Kato Kaelin Was A Key Witness In O.J.'s Trial

by Claire Elizabeth Felter

American Crime Story is taking viewers on a trip down memory lane to revisit one of the nation's most infamous trials in history with its first season, "The People v. O.J. Simpson." The FX television series, which premiered on Tuesday, introduces folks watching at home to a whole cast of characters who found themselves caught up in one way or another in the 1995 criminal trial. And that includes the man who was at Simpson's property the night Simpson's ex-wife Nicole Brown Simpson and Ronald Goldman were killed. So, who is Kato Kaelin? American Crime Story brought back the witness who was there when it all took place.

Kaelin, a family friend of Simpson and his ex-wife, was staying in a guest house on the former NFL player's property at the time of the murders. Importantly, Kaelin was also present at Simpson's house that night in June 1994, making it possible for him to provide critical information as to what Simpson was doing just before and after the time of the murders. Kaelin notably acted as a witness for the prosecution, and provided testimony that contradicted Simpson's testimony on the timing of events.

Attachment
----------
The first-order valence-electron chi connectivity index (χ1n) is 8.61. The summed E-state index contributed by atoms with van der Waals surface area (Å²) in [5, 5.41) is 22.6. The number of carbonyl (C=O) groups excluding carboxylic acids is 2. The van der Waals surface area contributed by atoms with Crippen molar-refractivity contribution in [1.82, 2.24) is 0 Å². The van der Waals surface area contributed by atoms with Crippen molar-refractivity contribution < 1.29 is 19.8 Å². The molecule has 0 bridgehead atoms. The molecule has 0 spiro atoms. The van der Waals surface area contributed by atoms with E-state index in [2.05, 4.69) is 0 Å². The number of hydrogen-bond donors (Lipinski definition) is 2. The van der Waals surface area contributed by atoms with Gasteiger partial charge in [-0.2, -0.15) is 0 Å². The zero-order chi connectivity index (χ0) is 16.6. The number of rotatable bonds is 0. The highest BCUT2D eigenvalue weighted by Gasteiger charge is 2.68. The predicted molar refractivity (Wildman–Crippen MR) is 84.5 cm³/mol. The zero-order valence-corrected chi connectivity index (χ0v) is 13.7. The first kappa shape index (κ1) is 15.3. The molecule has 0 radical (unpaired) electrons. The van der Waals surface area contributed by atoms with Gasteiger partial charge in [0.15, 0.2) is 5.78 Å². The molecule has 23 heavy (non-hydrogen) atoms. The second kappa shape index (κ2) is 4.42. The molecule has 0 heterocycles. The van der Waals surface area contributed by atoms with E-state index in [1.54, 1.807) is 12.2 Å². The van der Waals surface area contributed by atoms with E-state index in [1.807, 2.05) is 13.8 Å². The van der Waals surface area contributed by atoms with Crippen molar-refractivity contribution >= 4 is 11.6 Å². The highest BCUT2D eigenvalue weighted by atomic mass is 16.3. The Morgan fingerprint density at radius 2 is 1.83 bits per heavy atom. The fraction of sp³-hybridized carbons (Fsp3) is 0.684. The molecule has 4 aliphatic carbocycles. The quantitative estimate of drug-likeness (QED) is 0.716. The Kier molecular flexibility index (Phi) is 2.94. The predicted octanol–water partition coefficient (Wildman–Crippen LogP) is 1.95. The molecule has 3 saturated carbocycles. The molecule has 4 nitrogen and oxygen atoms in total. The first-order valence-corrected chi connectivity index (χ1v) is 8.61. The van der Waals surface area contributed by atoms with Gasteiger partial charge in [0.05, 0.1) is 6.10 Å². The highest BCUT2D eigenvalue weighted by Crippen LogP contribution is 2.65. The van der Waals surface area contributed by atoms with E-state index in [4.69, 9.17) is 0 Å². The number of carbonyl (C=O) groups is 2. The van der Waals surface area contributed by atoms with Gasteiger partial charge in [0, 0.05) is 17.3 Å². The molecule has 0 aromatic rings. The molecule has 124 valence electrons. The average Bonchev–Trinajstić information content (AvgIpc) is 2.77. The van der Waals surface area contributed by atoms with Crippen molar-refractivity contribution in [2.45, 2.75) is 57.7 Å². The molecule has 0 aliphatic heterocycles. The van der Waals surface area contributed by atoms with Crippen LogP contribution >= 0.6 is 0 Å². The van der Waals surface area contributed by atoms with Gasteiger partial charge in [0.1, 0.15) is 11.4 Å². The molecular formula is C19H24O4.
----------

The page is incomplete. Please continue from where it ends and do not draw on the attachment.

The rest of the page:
Kaelin had a few minor acting roles prior to gaining recognition through the Simpson trial. He was in a 1987 movie, Beach Fever, and starred in the horror film, Night Shadow. In the year of the trial, Kaelin appeared on an episode of MADtv and the sketch comedy show Mr. Show with Bob and David.

Following the conclusion of the murder trial, Kaelin received roles on a slew of reality TV shows and game shows, like Celebrity Boot Camp and The Weakest Link. The TV personality also had a stint in radio as a host for Los Angeles station KLSX, co-hosting a daytime TV court show in 2005 and 2006, and has hosted his own talk show, Tailgating with Kato, since 2011.

Finding himself back in the spotlight for the Simpson trial with the FX show's premiere, Kaelin live-tweeted the television premiere. Responding to a question from a Twitter follower, Kaelin gave a clear "nope" when asked if the show was an accurate enough version of what took place two decades ago.

He also replied to one user's question about what he told police, remarking that "many things" depicted in the series never happened and adding in the hashtag #NotADocumentary.

With the Simpson's story back in mainstream TV with American Crime Story, it'll be interesting to see how Kaelin and other key players will speak out on the "Trial of the Century."